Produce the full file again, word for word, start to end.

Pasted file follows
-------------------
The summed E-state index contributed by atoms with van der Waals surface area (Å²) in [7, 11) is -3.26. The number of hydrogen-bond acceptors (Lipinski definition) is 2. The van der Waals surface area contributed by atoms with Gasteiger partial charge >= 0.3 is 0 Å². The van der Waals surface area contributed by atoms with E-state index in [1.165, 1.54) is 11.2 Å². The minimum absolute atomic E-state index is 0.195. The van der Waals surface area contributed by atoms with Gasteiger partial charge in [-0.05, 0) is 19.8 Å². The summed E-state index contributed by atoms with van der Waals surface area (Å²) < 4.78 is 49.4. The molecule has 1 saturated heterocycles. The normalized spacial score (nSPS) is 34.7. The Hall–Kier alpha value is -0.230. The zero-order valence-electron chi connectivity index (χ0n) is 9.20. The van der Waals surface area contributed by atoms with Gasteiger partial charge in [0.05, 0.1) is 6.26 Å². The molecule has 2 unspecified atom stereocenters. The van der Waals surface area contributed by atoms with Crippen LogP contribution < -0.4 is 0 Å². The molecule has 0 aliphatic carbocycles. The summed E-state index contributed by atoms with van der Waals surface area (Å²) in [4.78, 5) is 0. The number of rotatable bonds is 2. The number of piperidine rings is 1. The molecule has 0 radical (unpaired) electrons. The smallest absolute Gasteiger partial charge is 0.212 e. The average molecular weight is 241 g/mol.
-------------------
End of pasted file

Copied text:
The summed E-state index contributed by atoms with van der Waals surface area (Å²) in [7, 11) is -3.26. The number of hydrogen-bond acceptors (Lipinski definition) is 2. The van der Waals surface area contributed by atoms with Gasteiger partial charge >= 0.3 is 0 Å². The van der Waals surface area contributed by atoms with E-state index in [1.165, 1.54) is 11.2 Å². The minimum absolute atomic E-state index is 0.195. The van der Waals surface area contributed by atoms with Gasteiger partial charge in [-0.05, 0) is 19.8 Å². The summed E-state index contributed by atoms with van der Waals surface area (Å²) < 4.78 is 49.4. The molecule has 1 saturated heterocycles. The normalized spacial score (nSPS) is 34.7. The Hall–Kier alpha value is -0.230. The zero-order valence-electron chi connectivity index (χ0n) is 9.20. The van der Waals surface area contributed by atoms with Gasteiger partial charge in [0.05, 0.1) is 6.26 Å². The molecule has 2 unspecified atom stereocenters. The van der Waals surface area contributed by atoms with Crippen LogP contribution < -0.4 is 0 Å². The molecule has 0 aliphatic carbocycles. The summed E-state index contributed by atoms with van der Waals surface area (Å²) in [4.78, 5) is 0. The number of rotatable bonds is 2. The number of piperidine rings is 1. The molecule has 0 radical (unpaired) electrons. The smallest absolute Gasteiger partial charge is 0.212 e. The average molecular weight is 241 g/mol.